Lord Brighton may be drawing a distinction between the mere ability to control quality and actual participation in the quality control process.

In the Sydney 2000 Olympic Games Image Guidelines, the following statement appeared:

“If the Olympic design imaging is to carry out this mission effectively, it is vital that it be used with integrity, consistency and care. All applications of the images should aim at the highest standard of care”.

This represents a very high quality standard, but it is a standard which has as its focus the use of the entertainment marks/images themselves in order to preserve their integrity and ensure consistency in their usage. There is nothing objectionable in such fact, after all, the marks or images are more important to the consumer than the actual quality of the product itself. However, the quality of the product needs to be approved – not so much from the point of view of accepting any responsibility for the origin of product itself, but rather in the maintaining of the reputation and integrity of the properties concerned. The importance to the consumer in such an environment is the appearance of the properties on the goods or services. The consumer is well aware that products have not been manufactured by the Sydney 2000 Olympic Games organisation and does not really care who has manufactured the goods. The value in the product is that it has been selected and approved to carry the properties. The focus on the usage is intense so far as the usage of the properties on the goods or services is concerned – it is in effect created, restricted and policed by the property owner. However, in most situations no actual contribution is made to manufacture, other than a selection or approval process.

Emerging Issues on the Function of trade marks

  1. A trade mark such as an entertainment or art related mark needs to be distinguished from any concept which connects it with the notion of responsibility for the quality of the goods on which it appears. However, its importance as a communication link with the consumer relevant to the nature of the product needs to be recognised. The notion of responsibility carries with it the potential risk of some Court in the future holding an entertainment mark owner as being liable (wholly or contributably) for damages in respect of a defective product or in breach of laws relating to standard of manufacture. It is advisable in such situations to make it clear that in approving the quality of a product, the property owner is approving the quality of the product with regard to its acceptability to carry the mark in question and not for any purpose relating to manufacturing standards of the product or laws/regulations relating thereto.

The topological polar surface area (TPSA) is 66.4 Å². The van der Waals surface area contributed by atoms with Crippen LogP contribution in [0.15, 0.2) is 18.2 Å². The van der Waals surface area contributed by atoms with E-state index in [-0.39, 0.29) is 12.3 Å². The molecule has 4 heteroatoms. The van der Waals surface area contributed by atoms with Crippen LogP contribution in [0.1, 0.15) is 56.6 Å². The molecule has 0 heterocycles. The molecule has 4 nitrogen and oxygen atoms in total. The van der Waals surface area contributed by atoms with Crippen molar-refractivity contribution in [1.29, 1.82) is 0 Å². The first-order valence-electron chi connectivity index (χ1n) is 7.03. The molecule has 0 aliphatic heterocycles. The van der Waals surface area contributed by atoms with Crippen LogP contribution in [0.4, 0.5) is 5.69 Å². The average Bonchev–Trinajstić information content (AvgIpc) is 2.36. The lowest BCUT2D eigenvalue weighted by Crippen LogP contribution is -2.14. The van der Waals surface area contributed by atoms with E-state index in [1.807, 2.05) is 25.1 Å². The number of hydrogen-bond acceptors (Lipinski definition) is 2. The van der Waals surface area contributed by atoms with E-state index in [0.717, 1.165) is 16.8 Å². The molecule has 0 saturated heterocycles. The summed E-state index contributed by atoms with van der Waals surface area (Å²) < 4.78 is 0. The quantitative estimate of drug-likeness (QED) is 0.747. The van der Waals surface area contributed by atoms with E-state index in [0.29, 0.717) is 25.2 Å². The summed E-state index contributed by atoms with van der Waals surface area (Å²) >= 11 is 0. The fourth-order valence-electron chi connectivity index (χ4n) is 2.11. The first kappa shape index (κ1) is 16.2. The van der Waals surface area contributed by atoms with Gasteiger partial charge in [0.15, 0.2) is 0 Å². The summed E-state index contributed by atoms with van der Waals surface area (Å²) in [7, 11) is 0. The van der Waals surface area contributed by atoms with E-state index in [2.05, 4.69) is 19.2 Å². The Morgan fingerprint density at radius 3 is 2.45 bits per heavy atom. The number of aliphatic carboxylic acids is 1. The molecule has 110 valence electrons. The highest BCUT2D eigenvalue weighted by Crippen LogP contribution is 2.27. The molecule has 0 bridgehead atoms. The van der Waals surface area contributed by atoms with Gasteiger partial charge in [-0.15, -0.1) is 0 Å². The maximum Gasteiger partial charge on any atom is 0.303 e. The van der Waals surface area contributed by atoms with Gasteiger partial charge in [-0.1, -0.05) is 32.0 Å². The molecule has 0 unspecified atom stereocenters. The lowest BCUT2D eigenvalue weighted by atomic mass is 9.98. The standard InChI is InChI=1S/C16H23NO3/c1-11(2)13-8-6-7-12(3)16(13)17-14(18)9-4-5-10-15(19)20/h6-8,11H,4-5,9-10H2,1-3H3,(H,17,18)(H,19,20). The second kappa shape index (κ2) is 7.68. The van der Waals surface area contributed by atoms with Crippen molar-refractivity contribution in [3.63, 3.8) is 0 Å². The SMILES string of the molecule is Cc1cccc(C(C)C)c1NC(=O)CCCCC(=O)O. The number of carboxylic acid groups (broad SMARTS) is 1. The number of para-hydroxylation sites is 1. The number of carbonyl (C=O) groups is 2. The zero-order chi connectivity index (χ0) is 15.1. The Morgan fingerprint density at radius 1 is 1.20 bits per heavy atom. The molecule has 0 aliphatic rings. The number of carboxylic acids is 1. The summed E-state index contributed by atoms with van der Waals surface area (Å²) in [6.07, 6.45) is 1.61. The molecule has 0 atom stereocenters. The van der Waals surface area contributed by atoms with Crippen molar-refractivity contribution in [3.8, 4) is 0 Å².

In such situations trade mark owner should be looked upon as the origin of goods only so far as concerns the approval of or the selection of the quality of the product to carry the mark and as being responsible for the quality of the presentation of the mark and property to which it relates, upon or in relation to the product.

  1. In instances where an entertainment related mark and property is used as a decorative feature on goods, is this trade mark use? Strictly speaking, such use does not sit well with the primary function of trade marks to denote origin. However, pursuant to the issue raised above, it may be the case that in such instances, the mark functions as a second trade mark on the goods, to denote the “approval” or “selection” of the product to be sold through its association with the mark or property. It tells the consumer that the appearance of the well-known property related mark on the product means that the quality of the product has been accepted or selected by the owner of the mark and property and that the usage of the mark and property has been approved and subjected to the high standard of reproduction and manner of usage stipulated by the owner. After all, this is what the consumer is paying for and the importance to the consumer is the connection with say the entertainment mark owner, not the person who may bear the responsibility for the product itself. So, there may be a mark which indicates the responsibility for the quality of product itself (the trade mark of the licensee) and a second mark which indicates the acceptance or selection of that quality to bear the second mark which relates to a desirable well known property mark used thereon. In such situation, both marks relate to the same product as far as their distinct indications of origin are concerned and their connection is their respective responsibility for the product (on the one hand) and approval/selection of the quality of the product (on the other hand).

It could be said that there appears to be a stretch in traditional theories of the function of a trade mark in cases such as entertainment marks in that such marks do not strictly adhere to the manufacturing origin theory. The underlying point is that a trade mark is a communication link to a consumer. It can tell the consumer about quality, more to the point about consistency of quality. It can tell the consumer about the origin of that quality. But in the case of marks such as entertainment property related marks the consumer is not listening; all he/she wants to hear is that he/she is buying a connection between the product and the entertainment mark owner.

If you have any queries in respect to this article, please contact Andy Chrysiliou on achrysiliou@ChrysiliouIP.com.au or Protect@ChrysiliouIP.com.au